2024 | 2023 | 2022 | 2021 | 2020 | 2019 | 2018 | 2017 | 2016 | 2014 | 2012 | 1998

RNC members agree with Trump: It's rigged

October 18, 2016

Many top GOP officials believe the fix is in.
By Kyle Cheney  10/18/16 01:09 PM EDT

Donald Trump is spending the final weeks of his presidential bid declaring he's the victim of an unprecedented vote-rigging conspiracy meant to elect Hillary Clinton.

Many top Republican Party officials agree.

Interviews with more than two dozen members of the Republican National Committee reveal abiding fears of Democratic voting fraud and widespread belief that at least part of the process or outcome is rigged.

“I do believe that there are elements that will try to rig the election on varying degrees of scale and this will certainly affect the outcome in varying degrees,” said Peter Goldberg, an RNC committeeman from Alaska.

“Should Hillary get ‘elected’ she is immediately delegitimized,” said California RNC Committeeman Shawn Steel in an email. “The 1% of Wall Street Bankers, Clinton Machine and [mainstream media] including your employer, Politico, is part of a massive Left Wing Conspiracy to rig this election.”

Not all of the RNC members who spoke with POLITICO believe the election is rigged. Some contend Trump is wrong about the scale of the conspiracy he describes and others believe he should be targeting his ire at the media, which, they believe, are indeed conspiring against him.

But rather than knock down Trump’s claims, most lauded his focus on ballot integrity and pointed to instances of what they say is fraudulent voter registration as proof that he may be onto something.
Trump's Wisconsin strategy: Burn it all down
“It is a grave concern on a number of fronts,” said Arizona RNC Committeewoman Lori Klein Corbin, “WWhen you have Democrats using Obama's federal forms to register voters who do not have to declare if they are citizens or not and often show no ID.”

Party chairman Reince Priebus has not refuted the notion that the election is rigged; the RNC declined requests for comment.

In some cases, RNC members defending Trump are at odds with Republican secretaries of state – several of whom publicly insisted this week that there’s no cause for concern. These GOP election administrators expressed varying degrees of concern that Trump's so-far-unsubstantiated charges could cast doubt on the integrity of the November election results. (Recent national polls show him trailing Clinton by a significant margin.)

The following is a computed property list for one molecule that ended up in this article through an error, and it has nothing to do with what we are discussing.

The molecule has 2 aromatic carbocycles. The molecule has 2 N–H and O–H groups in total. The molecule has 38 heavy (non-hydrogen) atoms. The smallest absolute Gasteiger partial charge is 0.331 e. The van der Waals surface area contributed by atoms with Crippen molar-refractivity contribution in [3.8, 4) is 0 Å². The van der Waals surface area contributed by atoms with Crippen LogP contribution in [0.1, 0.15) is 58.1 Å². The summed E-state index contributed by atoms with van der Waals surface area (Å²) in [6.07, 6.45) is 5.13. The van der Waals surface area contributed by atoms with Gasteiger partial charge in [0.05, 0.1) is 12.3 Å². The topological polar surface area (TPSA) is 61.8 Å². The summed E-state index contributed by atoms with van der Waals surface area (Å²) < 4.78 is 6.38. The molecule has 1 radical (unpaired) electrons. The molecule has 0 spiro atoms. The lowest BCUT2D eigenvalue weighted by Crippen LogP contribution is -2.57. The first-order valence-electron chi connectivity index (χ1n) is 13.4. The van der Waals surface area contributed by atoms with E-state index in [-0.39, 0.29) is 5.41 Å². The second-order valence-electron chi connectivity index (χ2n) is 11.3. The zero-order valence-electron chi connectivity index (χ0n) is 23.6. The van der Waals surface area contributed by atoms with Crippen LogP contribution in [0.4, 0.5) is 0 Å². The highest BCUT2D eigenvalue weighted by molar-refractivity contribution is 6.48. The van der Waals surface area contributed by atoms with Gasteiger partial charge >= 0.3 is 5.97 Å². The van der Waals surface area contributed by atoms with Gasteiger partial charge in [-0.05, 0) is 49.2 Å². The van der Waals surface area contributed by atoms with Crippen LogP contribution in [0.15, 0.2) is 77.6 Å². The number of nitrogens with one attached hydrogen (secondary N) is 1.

“First of all, I can reassure Donald Trump: I am in charge of elections in Ohio, and they're not going to be rigged. I'll make sure of that,” Ohio Secretary of State Jon Husted told CNN Monday. “Our institutions, like our election system, is one of the bedrocks of American democracy. We should not question it or the legitimacy of it. It works very well. In places like Ohio, we make it easy to vote and hard to cheat.”

Husted, who has called Trump’s claim “irresponsible,” has been joined by GOP secretaries of state in Iowa and Georgia in pushing back against the allegations. In recent days House Speaker Paul Ryan has insisted he is “fully confident” in the integrity of the election – prompting a backlash from Trump. And former RNC lawyers said Trump is way off base.

“A national conspiracy to rig the election, I find, is ludicrous,” said Mark Braden, an RNC lawyer from 1979 to 1989. “There is no nationwide conspiracy because there’s no way of doing it.”

“I believe in voter ID laws to ensure fair and free elections. Having said that, there is not and has not been any indication of systemic rigging of elections in America, and it’s extremely dangerous to make those unfounded claims,” said Charlie Spies, one of Braden’s successors as RNC counsel. “Donald Trump should be focused on running an effective campaign rather than making false excuses for losing.”